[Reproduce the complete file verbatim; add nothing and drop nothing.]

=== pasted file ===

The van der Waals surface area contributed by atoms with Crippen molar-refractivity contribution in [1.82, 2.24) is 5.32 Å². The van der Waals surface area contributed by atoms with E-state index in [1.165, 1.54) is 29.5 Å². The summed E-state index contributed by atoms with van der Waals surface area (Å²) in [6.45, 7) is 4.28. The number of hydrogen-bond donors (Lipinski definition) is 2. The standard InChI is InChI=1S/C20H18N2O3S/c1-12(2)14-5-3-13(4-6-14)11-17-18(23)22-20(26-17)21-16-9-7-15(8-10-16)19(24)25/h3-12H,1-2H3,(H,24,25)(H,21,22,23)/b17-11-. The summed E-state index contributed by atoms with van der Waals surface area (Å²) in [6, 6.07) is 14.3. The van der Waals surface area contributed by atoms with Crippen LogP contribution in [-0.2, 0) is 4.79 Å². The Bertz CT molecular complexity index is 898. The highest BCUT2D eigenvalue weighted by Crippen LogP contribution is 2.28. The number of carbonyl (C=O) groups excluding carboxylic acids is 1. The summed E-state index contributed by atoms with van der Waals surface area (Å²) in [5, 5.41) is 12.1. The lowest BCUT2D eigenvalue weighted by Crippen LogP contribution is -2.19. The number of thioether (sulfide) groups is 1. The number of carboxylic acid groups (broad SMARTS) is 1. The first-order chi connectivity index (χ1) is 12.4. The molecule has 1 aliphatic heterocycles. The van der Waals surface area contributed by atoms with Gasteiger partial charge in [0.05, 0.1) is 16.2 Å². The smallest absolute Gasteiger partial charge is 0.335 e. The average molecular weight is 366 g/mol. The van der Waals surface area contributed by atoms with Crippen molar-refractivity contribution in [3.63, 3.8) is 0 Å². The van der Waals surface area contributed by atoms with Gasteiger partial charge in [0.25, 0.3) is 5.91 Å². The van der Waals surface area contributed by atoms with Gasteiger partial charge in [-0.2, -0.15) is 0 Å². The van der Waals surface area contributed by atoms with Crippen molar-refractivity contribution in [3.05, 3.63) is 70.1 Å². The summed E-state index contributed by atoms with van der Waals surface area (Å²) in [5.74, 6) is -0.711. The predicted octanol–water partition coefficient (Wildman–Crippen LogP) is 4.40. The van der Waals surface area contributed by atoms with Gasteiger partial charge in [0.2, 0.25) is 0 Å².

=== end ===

The van der Waals surface area contributed by atoms with Crippen molar-refractivity contribution in [1.82, 2.24) is 5.32 Å². The van der Waals surface area contributed by atoms with E-state index in [1.165, 1.54) is 29.5 Å². The summed E-state index contributed by atoms with van der Waals surface area (Å²) in [6.45, 7) is 4.28. The number of hydrogen-bond donors (Lipinski definition) is 2. The standard InChI is InChI=1S/C20H18N2O3S/c1-12(2)14-5-3-13(4-6-14)11-17-18(23)22-20(26-17)21-16-9-7-15(8-10-16)19(24)25/h3-12H,1-2H3,(H,24,25)(H,21,22,23)/b17-11-. The summed E-state index contributed by atoms with van der Waals surface area (Å²) in [6, 6.07) is 14.3. The van der Waals surface area contributed by atoms with Crippen LogP contribution in [-0.2, 0) is 4.79 Å². The Bertz CT molecular complexity index is 898. The highest BCUT2D eigenvalue weighted by Crippen LogP contribution is 2.28. The number of carbonyl (C=O) groups excluding carboxylic acids is 1. The summed E-state index contributed by atoms with van der Waals surface area (Å²) in [5, 5.41) is 12.1. The lowest BCUT2D eigenvalue weighted by Crippen LogP contribution is -2.19. The number of thioether (sulfide) groups is 1. The number of carboxylic acid groups (broad SMARTS) is 1. The first-order chi connectivity index (χ1) is 12.4. The molecule has 1 aliphatic heterocycles. The van der Waals surface area contributed by atoms with Gasteiger partial charge in [0.05, 0.1) is 16.2 Å². The smallest absolute Gasteiger partial charge is 0.335 e. The average molecular weight is 366 g/mol. The van der Waals surface area contributed by atoms with Crippen molar-refractivity contribution in [3.63, 3.8) is 0 Å². The van der Waals surface area contributed by atoms with Gasteiger partial charge in [0.25, 0.3) is 5.91 Å². The van der Waals surface area contributed by atoms with Gasteiger partial charge in [-0.2, -0.15) is 0 Å². The van der Waals surface area contributed by atoms with Crippen molar-refractivity contribution in [3.05, 3.63) is 70.1 Å². The summed E-state index contributed by atoms with van der Waals surface area (Å²) in [5.74, 6) is -0.711. The predicted octanol–water partition coefficient (Wildman–Crippen LogP) is 4.40. The van der Waals surface area contributed by atoms with Gasteiger partial charge in [0.2, 0.25) is 0 Å².